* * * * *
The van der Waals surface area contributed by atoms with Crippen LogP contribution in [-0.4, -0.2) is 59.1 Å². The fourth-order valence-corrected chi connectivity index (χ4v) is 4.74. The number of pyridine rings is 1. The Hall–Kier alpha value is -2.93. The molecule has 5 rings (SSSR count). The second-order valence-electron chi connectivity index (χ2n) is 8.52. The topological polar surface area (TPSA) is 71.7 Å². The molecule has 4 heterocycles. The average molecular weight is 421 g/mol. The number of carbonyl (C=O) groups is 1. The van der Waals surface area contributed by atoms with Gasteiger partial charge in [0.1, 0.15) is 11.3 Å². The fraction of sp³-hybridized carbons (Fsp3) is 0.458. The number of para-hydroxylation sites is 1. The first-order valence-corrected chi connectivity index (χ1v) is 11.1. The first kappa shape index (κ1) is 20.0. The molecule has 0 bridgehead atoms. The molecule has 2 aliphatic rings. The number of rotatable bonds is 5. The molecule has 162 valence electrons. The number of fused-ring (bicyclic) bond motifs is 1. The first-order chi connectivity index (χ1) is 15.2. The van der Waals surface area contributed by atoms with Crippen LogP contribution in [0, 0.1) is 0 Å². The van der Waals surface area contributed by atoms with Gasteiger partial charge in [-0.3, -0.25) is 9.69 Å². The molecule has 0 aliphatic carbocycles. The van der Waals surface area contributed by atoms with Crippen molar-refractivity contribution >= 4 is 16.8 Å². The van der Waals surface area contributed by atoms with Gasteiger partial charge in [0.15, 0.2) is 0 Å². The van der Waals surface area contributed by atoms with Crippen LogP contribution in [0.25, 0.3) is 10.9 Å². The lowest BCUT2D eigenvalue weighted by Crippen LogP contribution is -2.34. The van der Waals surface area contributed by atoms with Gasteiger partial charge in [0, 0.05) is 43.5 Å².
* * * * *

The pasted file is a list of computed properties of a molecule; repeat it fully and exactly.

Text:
The van der Waals surface area contributed by atoms with Crippen LogP contribution in [-0.4, -0.2) is 59.1 Å². The fourth-order valence-corrected chi connectivity index (χ4v) is 4.74. The number of pyridine rings is 1. The Hall–Kier alpha value is -2.93. The molecule has 5 rings (SSSR count). The second-order valence-electron chi connectivity index (χ2n) is 8.52. The topological polar surface area (TPSA) is 71.7 Å². The molecule has 4 heterocycles. The average molecular weight is 421 g/mol. The number of carbonyl (C=O) groups is 1. The van der Waals surface area contributed by atoms with Gasteiger partial charge in [0.1, 0.15) is 11.3 Å². The fraction of sp³-hybridized carbons (Fsp3) is 0.458. The number of para-hydroxylation sites is 1. The first-order valence-corrected chi connectivity index (χ1v) is 11.1. The first kappa shape index (κ1) is 20.0. The molecule has 0 bridgehead atoms. The molecule has 2 aliphatic rings. The number of rotatable bonds is 5. The molecule has 162 valence electrons. The number of fused-ring (bicyclic) bond motifs is 1. The first-order chi connectivity index (χ1) is 15.2. The van der Waals surface area contributed by atoms with Crippen LogP contribution in [0, 0.1) is 0 Å². The van der Waals surface area contributed by atoms with Gasteiger partial charge in [-0.3, -0.25) is 9.69 Å². The molecule has 0 aliphatic carbocycles. The van der Waals surface area contributed by atoms with Crippen molar-refractivity contribution >= 4 is 16.8 Å². The van der Waals surface area contributed by atoms with Gasteiger partial charge in [0.15, 0.2) is 0 Å². The van der Waals surface area contributed by atoms with Crippen LogP contribution in [0.25, 0.3) is 10.9 Å². The lowest BCUT2D eigenvalue weighted by Crippen LogP contribution is -2.34. The van der Waals surface area contributed by atoms with Gasteiger partial charge in [0, 0.05) is 43.5 Å².